Brodhead addresses Academic Council about Duke Forward, staff changes
Fundraising for the Duke Forward Campaign has reached the $2 billion mark, President Richard Brodhead announced in his annual address to the Academic Council Thursday.
Set to conclude in June 2017, the campaign aims to raise $3.25 billion to foster continued innovation across the University's 10 schools, health system, athletics, facilities and financial aid. During the meeting, Brodhead also addressed the many changes—both internally and externally—that Duke is undergoing.
“Our primary goal will always involve investment in people, teaching, research and clinical care, making Duke accessible to all backgrounds of students and helping students live up to their potentials,” Brodhead said.
He noted that although the total that Duke Forward has raised is impressive, it is what the University plans to do with the funding that is important—adding that "the dollars are not the goal but means to the main goal."
Since it was launched, the campaign has reached out to nine major cities across the country, organizing fundraising events where people can learn about new developments on campus, Brodhead said.
Unlike his previous annual addresses that touched upon single subjects, Brodhead articulated his vision regarding administrative leadership transition, campus construction and fundraising.
“For the last several years, there is typically some single issue that is so pressing for this community that made the sole subject of my talk,” Brodhead said. “But this year I am going to discuss three topics—people, places and funds.”
“So deep has Peter [Lange]’s impact been that we were all finding ourselves asking, how can Duke be expected to survive without him,” Brodhead said. “But the question mark has now been answered in a reassuring way.”
The choice of a new provost at the end of the search process turned out to be surprisingly easy, Brodhead said.
Incoming provost Sally Kornbluth, James B. Duke Professor of Pharmacology and Cancer Biology, is not only known for her research, people skills and creative problem solving skills, but also has an immense love for this institution and immense dedication to its values, he noted.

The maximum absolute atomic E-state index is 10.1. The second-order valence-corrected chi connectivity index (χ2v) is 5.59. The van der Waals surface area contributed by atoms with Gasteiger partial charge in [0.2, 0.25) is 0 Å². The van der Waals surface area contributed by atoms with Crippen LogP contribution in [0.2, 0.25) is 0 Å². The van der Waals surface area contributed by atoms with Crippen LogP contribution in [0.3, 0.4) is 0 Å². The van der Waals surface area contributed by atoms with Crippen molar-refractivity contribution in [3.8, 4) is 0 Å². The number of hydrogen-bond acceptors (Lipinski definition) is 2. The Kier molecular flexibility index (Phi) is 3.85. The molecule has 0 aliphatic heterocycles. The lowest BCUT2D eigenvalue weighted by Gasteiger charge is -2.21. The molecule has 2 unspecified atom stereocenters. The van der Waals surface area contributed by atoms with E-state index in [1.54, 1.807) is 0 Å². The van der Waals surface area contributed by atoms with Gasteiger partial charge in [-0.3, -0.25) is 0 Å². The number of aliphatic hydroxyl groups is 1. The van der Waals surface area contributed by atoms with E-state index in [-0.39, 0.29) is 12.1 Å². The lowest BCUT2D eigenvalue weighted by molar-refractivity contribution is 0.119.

A search committee to fill the chancellor for health affairs will be announced within two weeks, Brodhead said. Dzau will be stepping down June 30. The search is expected to start in April and conclude in late 2014.
The chancellor for health affairs needs to be adept at understanding the business of health care and how the potentially rival commitments to business and research can be made to serve and support one another. The chancellor, like the provost, has to be deeply devoted to the existing world of teaching and research and also aware of the changing landscape, Brodhead said.
“Leadership changes are chances for institutional renewal,” he added.
In addition to these administrative changes, the University is also undergoing many physical changes, Brodhead said.
Campus renovations facilitate academic excellence and increase University connection through the shared structures of the buildings, he said.
“I remember that after Perkins reopened, the use of the library increased 40 percent in a single year,” Brodhead said. “It gave Duke information sharing and knowledge creation facility and caused a revolution in students’ intellectual life.”
Despite the perceived boom in construction this year, Brodhead highlighted that it is all part of a plan to promote greater connectedness on campus.
“Building a building can never be a goal of a university,” Brodhead said. “The real ends have to be research, teaching and the work of knowledge creation.”
The current renovation of Perkins Library—creating new study spaces and a new place for people to encounter Duke’s growing archive of primary sources—attempts to preserve the outside appearance of the building while renovating the inside, Brodhead said. It conveys the message that education has something to do with conservation, preservation and innovation, he said.
Brodhead also added that the West Union renovation project is designed to maximize students’ benefits and to create a central space for interactions.
“In the world at large, the vibrant and successful places are the ones that provide the richest chance for people to collide with one another,” Brodhead said. “But this does not happen automatically, and we have to create collision spaces that are sufficiently attractive to draw students and faculty to come in at any time for no particular reason.”
In other business:
The Academic Council Task Force for Diversity, created last month to increase faculty diversity and inclusiveness, gave the council an update on its progress.
The task force is committed to articulating a vision of a diverse and inclusive university, examining the current position and recommending actions to move the University forward, said Maurice Wallace, co-chair of the task force and professor of English and African and African American Studies.
Since the task force was created, 30 faculty volunteers have expressed strong interests in participating as members. Membership of the task force will officially be formed before the end of April, said co-chair Nan Jokerst, J.A. Jones Professor of Electrical and Computer Engineering.